How do competitions work?
You and your partner will enter into a number of different 'events' on a given day. As a beginner you will likely enter Beginner Waltz, Beginner Quickstep, Beginner Cha and Beginner Jive. When you arrive at the competition your Team Captain will give you a number - this is so the judges know who you are and it is worn on the leader's back, attached by safety pins. For a given 'event' e.g. Beginner Waltz, the announcer (unless there are very few entrants) will call couples onto the floor in heats and you will need to listen for your number. The music will start and you will dance for around a minute and a half, though it may be slightly longer or shorter. When the music stops, it is usual to bow / curtsey before leaving the floor. If you have progressed to the next round (we call this 'making a round') your number will be called out - congratulations! The same process repeats until you (hopefully!) reach the finals at which point all the couples on the floor will be given ranks which determine places. Later in the day, usually at the end of a section (ballroom is almost always first), you will be called up by number and name for a medal lineup - you usually (but not always!) get a medal for reaching the final.
How does marking / scoring work?
Competition judges use the skating system of scoring; you can find the detailed rules here. In rounds before the final, each judge will be instructed to return a certain number of couples for the next round e.g. for a semi final, they may be asked to return 12 from 24. If they believe you and your partner should be in the next round, they will put an X next to your number. Each scoresheet will be collected and marks for each couple added up - those with enough marks will make it through. For finals, it works slightly differently - each judge will put a number next to each couple indicating their preferred ranking of that couple. These ranks are then combined to determine the overall placing of the couples.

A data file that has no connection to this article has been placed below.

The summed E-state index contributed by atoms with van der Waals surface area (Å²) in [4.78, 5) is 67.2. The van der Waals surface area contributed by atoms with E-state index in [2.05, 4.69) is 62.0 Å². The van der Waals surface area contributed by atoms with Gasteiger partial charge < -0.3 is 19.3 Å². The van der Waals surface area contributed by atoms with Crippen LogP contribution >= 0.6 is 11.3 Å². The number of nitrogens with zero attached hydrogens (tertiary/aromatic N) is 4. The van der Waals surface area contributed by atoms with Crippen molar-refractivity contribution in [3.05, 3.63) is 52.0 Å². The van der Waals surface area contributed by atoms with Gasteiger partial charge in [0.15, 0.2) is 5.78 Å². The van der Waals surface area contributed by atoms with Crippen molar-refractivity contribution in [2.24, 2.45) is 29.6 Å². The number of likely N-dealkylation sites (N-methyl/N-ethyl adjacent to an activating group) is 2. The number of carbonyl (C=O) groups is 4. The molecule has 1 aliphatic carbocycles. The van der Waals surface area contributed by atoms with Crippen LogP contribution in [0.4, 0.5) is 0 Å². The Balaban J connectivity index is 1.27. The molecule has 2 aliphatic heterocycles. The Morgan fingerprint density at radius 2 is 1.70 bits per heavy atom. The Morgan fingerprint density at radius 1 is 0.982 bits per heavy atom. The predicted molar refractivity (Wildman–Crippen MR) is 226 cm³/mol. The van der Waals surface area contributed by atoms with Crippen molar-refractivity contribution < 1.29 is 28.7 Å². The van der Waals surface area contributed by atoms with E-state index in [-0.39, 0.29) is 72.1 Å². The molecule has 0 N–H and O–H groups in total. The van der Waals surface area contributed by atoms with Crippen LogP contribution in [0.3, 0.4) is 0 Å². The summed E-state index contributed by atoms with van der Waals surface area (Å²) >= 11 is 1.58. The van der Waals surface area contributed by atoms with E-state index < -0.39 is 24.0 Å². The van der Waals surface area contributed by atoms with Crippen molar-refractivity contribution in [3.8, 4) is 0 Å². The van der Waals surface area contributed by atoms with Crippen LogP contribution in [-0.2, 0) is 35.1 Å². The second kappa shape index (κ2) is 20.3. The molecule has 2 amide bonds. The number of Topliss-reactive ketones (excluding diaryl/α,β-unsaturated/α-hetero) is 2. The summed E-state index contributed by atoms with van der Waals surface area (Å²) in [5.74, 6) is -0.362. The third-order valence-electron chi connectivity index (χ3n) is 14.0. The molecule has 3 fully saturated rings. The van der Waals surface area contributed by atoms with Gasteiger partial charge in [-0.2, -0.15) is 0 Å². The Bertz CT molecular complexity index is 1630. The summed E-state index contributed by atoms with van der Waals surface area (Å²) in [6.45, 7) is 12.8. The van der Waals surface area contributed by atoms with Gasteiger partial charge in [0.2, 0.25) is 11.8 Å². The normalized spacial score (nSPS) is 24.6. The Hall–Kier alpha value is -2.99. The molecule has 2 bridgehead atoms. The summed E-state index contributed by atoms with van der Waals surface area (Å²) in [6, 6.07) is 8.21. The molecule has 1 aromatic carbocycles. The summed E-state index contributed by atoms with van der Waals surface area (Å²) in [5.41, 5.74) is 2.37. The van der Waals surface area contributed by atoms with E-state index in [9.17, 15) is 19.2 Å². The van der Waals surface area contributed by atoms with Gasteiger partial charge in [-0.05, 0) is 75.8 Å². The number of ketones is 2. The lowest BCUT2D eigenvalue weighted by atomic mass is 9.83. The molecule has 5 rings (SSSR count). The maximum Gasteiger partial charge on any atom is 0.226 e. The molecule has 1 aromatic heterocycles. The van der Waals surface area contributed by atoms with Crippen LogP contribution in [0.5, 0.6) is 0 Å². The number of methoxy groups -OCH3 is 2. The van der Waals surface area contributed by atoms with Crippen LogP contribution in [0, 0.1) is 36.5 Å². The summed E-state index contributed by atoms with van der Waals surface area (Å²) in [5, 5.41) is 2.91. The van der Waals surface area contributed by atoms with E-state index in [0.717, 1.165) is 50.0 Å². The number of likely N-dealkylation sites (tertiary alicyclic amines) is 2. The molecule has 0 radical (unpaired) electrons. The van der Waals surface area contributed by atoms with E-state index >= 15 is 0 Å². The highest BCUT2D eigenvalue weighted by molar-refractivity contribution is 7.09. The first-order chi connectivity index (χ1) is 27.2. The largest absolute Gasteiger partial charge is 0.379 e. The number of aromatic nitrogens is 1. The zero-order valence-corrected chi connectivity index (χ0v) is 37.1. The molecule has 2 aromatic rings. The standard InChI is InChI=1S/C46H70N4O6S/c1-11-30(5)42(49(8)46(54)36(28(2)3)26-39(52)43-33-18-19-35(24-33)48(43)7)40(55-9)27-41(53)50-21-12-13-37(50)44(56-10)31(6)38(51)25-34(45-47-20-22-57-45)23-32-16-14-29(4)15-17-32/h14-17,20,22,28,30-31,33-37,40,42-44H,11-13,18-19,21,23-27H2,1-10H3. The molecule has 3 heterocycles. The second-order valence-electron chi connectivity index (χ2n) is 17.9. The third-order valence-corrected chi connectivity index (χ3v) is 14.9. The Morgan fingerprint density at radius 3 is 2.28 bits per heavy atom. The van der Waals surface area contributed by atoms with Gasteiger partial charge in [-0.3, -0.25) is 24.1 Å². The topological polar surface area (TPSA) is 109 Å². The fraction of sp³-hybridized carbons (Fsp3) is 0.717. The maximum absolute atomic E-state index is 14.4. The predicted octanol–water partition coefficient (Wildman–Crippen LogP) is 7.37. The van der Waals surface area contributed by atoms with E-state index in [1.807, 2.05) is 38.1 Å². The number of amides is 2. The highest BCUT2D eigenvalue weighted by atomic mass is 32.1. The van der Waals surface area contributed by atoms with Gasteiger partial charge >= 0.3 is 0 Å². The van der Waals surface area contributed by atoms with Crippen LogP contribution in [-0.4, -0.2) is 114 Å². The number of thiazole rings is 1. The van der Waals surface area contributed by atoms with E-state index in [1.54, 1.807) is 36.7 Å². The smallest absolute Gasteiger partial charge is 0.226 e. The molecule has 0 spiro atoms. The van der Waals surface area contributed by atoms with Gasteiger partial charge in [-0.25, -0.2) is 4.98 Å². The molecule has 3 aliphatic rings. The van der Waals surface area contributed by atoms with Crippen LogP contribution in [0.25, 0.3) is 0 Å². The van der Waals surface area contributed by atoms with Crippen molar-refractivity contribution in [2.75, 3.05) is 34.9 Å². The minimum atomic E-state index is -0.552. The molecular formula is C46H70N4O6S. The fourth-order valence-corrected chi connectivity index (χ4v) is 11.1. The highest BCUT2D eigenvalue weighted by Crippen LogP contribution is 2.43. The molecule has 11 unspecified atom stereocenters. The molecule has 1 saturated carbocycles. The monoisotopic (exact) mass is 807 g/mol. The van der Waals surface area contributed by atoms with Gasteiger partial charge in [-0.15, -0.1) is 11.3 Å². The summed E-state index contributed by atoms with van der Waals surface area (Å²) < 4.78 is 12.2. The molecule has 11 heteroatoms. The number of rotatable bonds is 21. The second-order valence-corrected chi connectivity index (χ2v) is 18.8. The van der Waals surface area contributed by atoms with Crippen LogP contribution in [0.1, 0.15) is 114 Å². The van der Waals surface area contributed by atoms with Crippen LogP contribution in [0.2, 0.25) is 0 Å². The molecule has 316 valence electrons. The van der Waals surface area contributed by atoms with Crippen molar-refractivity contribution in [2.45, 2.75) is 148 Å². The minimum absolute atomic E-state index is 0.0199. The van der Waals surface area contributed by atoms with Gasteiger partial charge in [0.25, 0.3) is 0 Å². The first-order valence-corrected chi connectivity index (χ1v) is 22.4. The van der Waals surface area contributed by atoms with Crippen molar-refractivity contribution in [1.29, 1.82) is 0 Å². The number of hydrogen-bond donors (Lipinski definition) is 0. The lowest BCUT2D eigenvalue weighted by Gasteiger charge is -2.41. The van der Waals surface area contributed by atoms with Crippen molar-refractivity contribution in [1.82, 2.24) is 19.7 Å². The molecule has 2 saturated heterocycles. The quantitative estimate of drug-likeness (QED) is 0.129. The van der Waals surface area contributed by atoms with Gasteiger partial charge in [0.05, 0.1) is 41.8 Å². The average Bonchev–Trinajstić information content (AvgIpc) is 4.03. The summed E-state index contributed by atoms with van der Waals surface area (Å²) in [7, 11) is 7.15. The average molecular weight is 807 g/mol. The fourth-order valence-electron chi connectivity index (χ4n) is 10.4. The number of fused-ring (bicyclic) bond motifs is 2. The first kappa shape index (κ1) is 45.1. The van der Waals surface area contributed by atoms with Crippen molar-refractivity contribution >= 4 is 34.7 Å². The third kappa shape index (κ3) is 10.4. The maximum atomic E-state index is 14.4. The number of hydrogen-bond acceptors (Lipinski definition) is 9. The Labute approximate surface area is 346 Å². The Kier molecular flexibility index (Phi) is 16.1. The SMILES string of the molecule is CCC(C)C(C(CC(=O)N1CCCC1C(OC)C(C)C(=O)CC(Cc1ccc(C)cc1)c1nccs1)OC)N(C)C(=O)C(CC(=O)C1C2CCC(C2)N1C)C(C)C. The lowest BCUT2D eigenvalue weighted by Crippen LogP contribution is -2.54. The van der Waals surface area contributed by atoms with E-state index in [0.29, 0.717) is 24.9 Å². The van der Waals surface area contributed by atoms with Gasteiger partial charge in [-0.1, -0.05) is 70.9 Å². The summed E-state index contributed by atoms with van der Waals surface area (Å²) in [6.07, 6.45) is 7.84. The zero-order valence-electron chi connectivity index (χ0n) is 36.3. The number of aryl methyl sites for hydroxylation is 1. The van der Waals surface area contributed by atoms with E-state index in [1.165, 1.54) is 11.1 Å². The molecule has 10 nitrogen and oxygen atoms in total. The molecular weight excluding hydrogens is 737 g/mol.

What are judges looking for?
All judges are human and have their own innate biases and prejudices - there will be times when scoring is very inconsistent between judges. However, all judges are professionals with a strong knowledge of the theory and technique of dancing and there are a few things that will always be important, ranked in vague order of importance:
This is arguably the most important aspect of dancing and will be the primary way of a judge to spot if you have rhythm and a musical ear. Dancing on time with the music is a must! If you consider yourself not to be very musically inclined, we will help you work on it by listening to music and practicing finding the beat.
- Posture and Frame
This refers to the way stand and look as a dancer. In Ballroom, the focus will be on your 'hold' however this is just as important in Latin. Looking strong is all part of the performance and your frame also allows the judges to assess the strength of connection between you and your partner.
Competitive dancing isn't just about the steps! Judges will look at how well you use your feet, whether you're using the correct parts of your feet and whether your footwork is in time with your partner to the music.
While footwork refers to the technique of the steps, there are plenty of other techniques that the judges will look for. As you become more familiar with your dancing there are elements of technique for each dance that you can work on together with your partner, or individually. For example, you might want to work on your rise and fall as a beginner, or spinning in a straight line as a novice, or your body action as an intermediate dancer! There are numerous resources on our website to help you!
Remembering to smile and enjoy yourself! It sounds obvious but it can be easy to neglect with all that concentration. Your 'floor presence' is just as important in your performance as the technique and can work hand in hand with it. Presenting yourself and your partner well is certain to get the attention of judges. And at the end of the day, you're competing because you enjoy it, regardless of what the judges think!
How do Beginner/Novice and Open sections work?
At first you will enter in sections that are restricted only to Beginners. When you learn more dances, such as the Tango and Rumba, you have the opportunity to compete these as well though they are open to people in different categories. Beginner / Novice sections are open to both Beginners and Novices though still only permit syllabus steps. Open events can be entered by anyone from any category and are not restricted to syllabus steps.